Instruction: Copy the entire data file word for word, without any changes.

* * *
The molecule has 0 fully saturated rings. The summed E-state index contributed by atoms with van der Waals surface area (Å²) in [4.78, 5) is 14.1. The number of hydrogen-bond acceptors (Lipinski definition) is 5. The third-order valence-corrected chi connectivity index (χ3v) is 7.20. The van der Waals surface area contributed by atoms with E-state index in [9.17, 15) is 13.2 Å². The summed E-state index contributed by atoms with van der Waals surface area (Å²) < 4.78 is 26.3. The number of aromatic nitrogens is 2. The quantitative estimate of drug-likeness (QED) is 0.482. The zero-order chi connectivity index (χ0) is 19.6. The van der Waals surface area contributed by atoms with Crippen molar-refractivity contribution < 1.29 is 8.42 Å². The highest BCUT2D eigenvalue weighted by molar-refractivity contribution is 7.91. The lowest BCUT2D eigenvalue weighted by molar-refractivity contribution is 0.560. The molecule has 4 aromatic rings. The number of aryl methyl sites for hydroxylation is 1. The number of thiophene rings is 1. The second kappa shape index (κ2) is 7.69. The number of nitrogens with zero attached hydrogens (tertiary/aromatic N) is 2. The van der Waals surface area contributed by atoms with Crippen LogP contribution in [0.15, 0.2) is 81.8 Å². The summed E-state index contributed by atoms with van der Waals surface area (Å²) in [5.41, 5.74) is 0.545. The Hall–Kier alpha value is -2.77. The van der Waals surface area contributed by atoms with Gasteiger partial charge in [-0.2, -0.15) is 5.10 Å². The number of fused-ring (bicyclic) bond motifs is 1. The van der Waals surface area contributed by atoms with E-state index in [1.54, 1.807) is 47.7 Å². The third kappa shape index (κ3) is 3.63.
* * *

The molecule has 0 fully saturated rings. The summed E-state index contributed by atoms with van der Waals surface area (Å²) in [4.78, 5) is 14.1. The number of hydrogen-bond acceptors (Lipinski definition) is 5. The third-order valence-corrected chi connectivity index (χ3v) is 7.20. The van der Waals surface area contributed by atoms with E-state index in [9.17, 15) is 13.2 Å². The summed E-state index contributed by atoms with van der Waals surface area (Å²) < 4.78 is 26.3. The number of aromatic nitrogens is 2. The quantitative estimate of drug-likeness (QED) is 0.482. The zero-order chi connectivity index (χ0) is 19.6. The van der Waals surface area contributed by atoms with Crippen molar-refractivity contribution < 1.29 is 8.42 Å². The highest BCUT2D eigenvalue weighted by molar-refractivity contribution is 7.91. The lowest BCUT2D eigenvalue weighted by molar-refractivity contribution is 0.560. The molecule has 4 aromatic rings. The number of aryl methyl sites for hydroxylation is 1. The number of thiophene rings is 1. The second kappa shape index (κ2) is 7.69. The number of nitrogens with zero attached hydrogens (tertiary/aromatic N) is 2. The van der Waals surface area contributed by atoms with Crippen LogP contribution in [0.15, 0.2) is 81.8 Å². The summed E-state index contributed by atoms with van der Waals surface area (Å²) in [5.41, 5.74) is 0.545. The Hall–Kier alpha value is -2.77. The van der Waals surface area contributed by atoms with Gasteiger partial charge in [-0.2, -0.15) is 5.10 Å². The number of fused-ring (bicyclic) bond motifs is 1. The van der Waals surface area contributed by atoms with E-state index in [1.54, 1.807) is 47.7 Å². The third kappa shape index (κ3) is 3.63.